This Alaskan family’s home allows you to control their Christmas lights from your browser

Not done yet with post-Christmas holiday fun? Want to have some more fun from the comfort of your own home, look no beyond: You can control the Christmas lights in this Alaska family’s home from your browser.

Like many, Ken and Rebecca-Ellen, have been decorating their home with Christmas lights for the past many years. However, the Alaskan couple have a unique approach to choreographing their decorative lighting that allows those on the Internet the ability to control them.

They run ChristmasInFairbanks.com, a simple website that offers you a live view of the outside of their home. It allows literally anyone play with their decorations as they see fit. Visitors are greeted with a live webcam of the Fairbanks, Alaska house as well as a set of simple “on” and “off” commands that will allow you to control a variety of lights.

The wreath on the garage, the kids’ bedroom, the lights strung across the railing – it’s all changeable. It works out as more than 4,000 different potential combinations for the house.

A special “Christmas Cam,” which is fastened to a nearby tree, films the changing light show and broadcasts it over the site, reports the BBC.

According to ABC News, it’s the sixth year that information technology professional Ken has handed control of his lights over to the public. And his display is getting bigger and better each Christmas, reports the Alaska Dispatch News.

“The very first year we did it, we did one string of lights on the tree,” he told ABC News.

“It was cool, but then we added a web camera pointing at the tree and then [the reaction] blew up,” he continued. “A week into it, my wife turned to me and said, ‘Next year, these are going outside.’ It was super annoying in the middle of the night.”

The Woods family is protected from flashing lights outside while they are inside their house, and they don’t have any neighbours living close by.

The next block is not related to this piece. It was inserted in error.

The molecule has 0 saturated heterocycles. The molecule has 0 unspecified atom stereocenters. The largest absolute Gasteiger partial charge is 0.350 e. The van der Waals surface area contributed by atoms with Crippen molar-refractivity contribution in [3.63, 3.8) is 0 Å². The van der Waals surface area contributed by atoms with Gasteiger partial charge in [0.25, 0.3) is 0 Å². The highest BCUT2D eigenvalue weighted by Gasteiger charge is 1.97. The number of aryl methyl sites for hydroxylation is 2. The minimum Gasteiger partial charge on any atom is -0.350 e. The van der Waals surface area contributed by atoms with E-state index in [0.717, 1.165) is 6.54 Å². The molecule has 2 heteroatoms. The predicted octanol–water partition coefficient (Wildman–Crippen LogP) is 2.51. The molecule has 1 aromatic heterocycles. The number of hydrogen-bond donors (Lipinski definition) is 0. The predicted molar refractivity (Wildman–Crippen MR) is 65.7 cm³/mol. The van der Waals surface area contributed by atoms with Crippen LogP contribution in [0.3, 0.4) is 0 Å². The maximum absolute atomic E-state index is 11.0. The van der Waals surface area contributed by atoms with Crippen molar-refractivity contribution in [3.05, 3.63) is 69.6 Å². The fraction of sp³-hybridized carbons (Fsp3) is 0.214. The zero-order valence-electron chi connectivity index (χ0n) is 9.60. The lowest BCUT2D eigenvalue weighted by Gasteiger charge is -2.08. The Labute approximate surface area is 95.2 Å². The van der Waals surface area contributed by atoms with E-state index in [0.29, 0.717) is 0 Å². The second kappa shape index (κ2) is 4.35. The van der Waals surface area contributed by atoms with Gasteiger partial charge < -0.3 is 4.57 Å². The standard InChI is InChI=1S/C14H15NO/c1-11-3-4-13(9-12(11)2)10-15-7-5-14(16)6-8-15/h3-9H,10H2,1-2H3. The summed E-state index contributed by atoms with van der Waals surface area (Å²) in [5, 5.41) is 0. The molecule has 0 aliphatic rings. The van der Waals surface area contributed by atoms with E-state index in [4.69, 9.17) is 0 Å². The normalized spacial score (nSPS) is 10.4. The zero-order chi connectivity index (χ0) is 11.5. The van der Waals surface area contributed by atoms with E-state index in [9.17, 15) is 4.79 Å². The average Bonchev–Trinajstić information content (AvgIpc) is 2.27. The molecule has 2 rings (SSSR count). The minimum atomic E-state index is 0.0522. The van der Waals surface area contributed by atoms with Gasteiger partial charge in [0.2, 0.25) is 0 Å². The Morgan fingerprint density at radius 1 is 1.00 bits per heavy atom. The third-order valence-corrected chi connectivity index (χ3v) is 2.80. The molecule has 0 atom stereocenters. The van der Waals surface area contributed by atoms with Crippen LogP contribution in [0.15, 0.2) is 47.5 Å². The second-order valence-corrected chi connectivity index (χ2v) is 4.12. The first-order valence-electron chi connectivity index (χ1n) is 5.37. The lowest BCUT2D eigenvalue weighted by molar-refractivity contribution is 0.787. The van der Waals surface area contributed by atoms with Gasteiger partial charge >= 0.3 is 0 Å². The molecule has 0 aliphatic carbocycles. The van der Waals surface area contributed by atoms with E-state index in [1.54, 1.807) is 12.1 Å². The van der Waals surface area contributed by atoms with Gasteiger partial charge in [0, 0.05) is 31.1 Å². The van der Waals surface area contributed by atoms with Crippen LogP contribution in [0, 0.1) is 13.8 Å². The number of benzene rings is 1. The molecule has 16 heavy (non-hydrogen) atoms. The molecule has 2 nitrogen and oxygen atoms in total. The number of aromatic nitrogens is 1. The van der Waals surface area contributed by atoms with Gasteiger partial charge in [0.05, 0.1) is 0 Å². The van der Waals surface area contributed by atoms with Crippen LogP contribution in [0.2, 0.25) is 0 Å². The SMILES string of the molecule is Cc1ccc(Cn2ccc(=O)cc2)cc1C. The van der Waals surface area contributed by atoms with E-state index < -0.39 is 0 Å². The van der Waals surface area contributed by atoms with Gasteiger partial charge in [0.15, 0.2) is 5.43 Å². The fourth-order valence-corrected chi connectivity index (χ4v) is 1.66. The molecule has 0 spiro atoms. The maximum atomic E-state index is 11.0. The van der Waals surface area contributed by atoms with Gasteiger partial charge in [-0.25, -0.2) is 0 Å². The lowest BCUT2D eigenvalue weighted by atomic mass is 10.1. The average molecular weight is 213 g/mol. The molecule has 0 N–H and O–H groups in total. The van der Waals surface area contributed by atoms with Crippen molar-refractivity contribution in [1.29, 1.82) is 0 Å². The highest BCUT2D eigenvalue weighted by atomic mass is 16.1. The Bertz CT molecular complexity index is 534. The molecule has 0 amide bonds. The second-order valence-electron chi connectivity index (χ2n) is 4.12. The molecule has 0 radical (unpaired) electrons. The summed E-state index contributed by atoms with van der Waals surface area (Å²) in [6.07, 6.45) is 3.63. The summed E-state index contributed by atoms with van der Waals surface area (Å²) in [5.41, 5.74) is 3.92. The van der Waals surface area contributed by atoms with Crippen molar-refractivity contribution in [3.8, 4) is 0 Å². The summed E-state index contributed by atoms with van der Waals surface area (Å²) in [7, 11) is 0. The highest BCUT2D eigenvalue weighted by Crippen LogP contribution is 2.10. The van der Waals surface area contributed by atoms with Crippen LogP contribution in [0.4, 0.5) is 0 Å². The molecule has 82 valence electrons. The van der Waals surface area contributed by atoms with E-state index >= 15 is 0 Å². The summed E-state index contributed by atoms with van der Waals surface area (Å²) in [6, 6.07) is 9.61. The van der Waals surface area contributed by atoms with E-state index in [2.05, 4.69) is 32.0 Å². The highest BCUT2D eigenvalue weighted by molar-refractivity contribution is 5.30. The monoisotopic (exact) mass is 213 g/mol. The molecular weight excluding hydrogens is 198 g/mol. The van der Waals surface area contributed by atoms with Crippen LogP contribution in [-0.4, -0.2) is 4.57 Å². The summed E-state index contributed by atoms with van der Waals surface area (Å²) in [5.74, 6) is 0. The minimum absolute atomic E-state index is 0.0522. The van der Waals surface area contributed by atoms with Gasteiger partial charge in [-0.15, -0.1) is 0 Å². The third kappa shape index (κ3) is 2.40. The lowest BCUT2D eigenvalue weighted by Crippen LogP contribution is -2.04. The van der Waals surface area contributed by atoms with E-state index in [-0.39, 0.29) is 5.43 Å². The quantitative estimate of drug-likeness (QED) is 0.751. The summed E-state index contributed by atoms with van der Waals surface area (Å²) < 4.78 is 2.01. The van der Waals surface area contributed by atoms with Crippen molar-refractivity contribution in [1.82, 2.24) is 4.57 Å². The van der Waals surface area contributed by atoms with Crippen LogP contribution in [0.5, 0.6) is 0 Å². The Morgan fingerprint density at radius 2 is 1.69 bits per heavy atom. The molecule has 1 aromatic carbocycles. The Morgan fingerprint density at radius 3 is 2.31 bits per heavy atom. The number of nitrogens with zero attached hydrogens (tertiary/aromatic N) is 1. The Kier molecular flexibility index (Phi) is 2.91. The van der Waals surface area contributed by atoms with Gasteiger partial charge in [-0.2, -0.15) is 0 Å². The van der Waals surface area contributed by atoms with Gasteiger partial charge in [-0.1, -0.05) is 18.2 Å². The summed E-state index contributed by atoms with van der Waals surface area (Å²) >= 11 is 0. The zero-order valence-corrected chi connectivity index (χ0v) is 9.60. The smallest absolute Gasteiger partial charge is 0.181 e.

They also ask that people don’t turn up at their house to watch it in person: In an FAQ, the couple say, “It’s actually much more entertaining over the internet. If you don’t already know where we live, it’d be kinda weird for you to just show up and sit in our driveway. Please don’t be that guy.”

In order to keep the lights running, Ken needs 16 electrical ports. He has written specific webcam software that uploads the latest image online to the Amazon cloud, which is then reproduced on his site.

“Basically, it’s a box that has a tiny computer running inside of it,” Ken explained to ABC News.

“Whenever anyone clicks the link, it sends a specific signal to that Web server that then interfaces with a power strip and turns the individual ports on and off.”

The Christmas in Fairbanks website notes that the sheer number of people logging on to it means it can sometimes take several seconds to change a light.

The site suggests trying again in the event it takes more than five seconds for the lights to change. It also tells to make sure that you are using Google Chrome or Mozilla Firefox.

Another explanation for delays?

“Santa is mad at you because you were bad this year,” the site reads.

The couple say they have no plans to stop the project anytime soon. They are currently trying to look for sponsors for 2016.

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